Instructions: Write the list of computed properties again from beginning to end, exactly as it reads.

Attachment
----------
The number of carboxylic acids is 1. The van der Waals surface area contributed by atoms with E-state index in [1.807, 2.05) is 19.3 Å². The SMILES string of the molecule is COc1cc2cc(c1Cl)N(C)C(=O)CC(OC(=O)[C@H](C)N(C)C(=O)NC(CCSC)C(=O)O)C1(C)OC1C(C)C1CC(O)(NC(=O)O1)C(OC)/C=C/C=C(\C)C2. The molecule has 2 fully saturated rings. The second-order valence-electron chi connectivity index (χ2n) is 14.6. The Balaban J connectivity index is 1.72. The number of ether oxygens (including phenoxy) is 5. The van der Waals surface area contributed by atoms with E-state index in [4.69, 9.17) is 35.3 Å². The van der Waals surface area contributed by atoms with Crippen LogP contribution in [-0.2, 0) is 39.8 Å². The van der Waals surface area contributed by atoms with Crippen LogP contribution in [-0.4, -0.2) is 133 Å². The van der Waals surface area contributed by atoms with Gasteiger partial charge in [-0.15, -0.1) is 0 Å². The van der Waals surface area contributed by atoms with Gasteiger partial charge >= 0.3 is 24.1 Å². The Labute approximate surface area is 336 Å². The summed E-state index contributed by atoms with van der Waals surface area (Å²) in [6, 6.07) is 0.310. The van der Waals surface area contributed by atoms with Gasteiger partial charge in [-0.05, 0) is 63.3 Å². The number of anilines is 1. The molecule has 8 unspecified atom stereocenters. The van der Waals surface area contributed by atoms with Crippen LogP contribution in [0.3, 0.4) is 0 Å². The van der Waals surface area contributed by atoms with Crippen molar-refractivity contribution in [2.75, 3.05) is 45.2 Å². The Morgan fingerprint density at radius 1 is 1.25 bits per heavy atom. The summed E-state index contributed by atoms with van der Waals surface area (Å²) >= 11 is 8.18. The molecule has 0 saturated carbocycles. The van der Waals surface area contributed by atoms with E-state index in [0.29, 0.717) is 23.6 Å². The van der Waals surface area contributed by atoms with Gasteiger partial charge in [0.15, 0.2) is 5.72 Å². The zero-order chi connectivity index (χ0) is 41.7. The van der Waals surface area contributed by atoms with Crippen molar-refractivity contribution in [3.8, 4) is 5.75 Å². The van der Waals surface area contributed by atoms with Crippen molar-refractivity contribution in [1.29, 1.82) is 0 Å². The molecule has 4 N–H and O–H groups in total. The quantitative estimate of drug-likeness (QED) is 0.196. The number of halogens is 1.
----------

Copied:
The number of carboxylic acids is 1. The van der Waals surface area contributed by atoms with E-state index in [1.807, 2.05) is 19.3 Å². The SMILES string of the molecule is COc1cc2cc(c1Cl)N(C)C(=O)CC(OC(=O)[C@H](C)N(C)C(=O)NC(CCSC)C(=O)O)C1(C)OC1C(C)C1CC(O)(NC(=O)O1)C(OC)/C=C/C=C(\C)C2. The molecule has 2 fully saturated rings. The second-order valence-electron chi connectivity index (χ2n) is 14.6. The Balaban J connectivity index is 1.72. The number of ether oxygens (including phenoxy) is 5. The van der Waals surface area contributed by atoms with E-state index in [4.69, 9.17) is 35.3 Å². The van der Waals surface area contributed by atoms with Crippen LogP contribution in [-0.2, 0) is 39.8 Å². The van der Waals surface area contributed by atoms with Crippen LogP contribution in [-0.4, -0.2) is 133 Å². The van der Waals surface area contributed by atoms with Gasteiger partial charge in [-0.15, -0.1) is 0 Å². The van der Waals surface area contributed by atoms with Gasteiger partial charge >= 0.3 is 24.1 Å². The Labute approximate surface area is 336 Å². The summed E-state index contributed by atoms with van der Waals surface area (Å²) in [6, 6.07) is 0.310. The van der Waals surface area contributed by atoms with Gasteiger partial charge in [-0.05, 0) is 63.3 Å². The number of anilines is 1. The molecule has 8 unspecified atom stereocenters. The van der Waals surface area contributed by atoms with Crippen LogP contribution in [0.3, 0.4) is 0 Å². The van der Waals surface area contributed by atoms with Crippen molar-refractivity contribution in [2.75, 3.05) is 45.2 Å². The Morgan fingerprint density at radius 1 is 1.25 bits per heavy atom. The summed E-state index contributed by atoms with van der Waals surface area (Å²) >= 11 is 8.18. The molecule has 0 saturated carbocycles. The van der Waals surface area contributed by atoms with E-state index in [0.29, 0.717) is 23.6 Å². The van der Waals surface area contributed by atoms with Gasteiger partial charge in [0.15, 0.2) is 5.72 Å². The zero-order chi connectivity index (χ0) is 41.7. The van der Waals surface area contributed by atoms with Crippen molar-refractivity contribution in [3.8, 4) is 5.75 Å². The van der Waals surface area contributed by atoms with Crippen molar-refractivity contribution in [1.29, 1.82) is 0 Å². The molecule has 4 N–H and O–H groups in total. The quantitative estimate of drug-likeness (QED) is 0.196. The number of halogens is 1.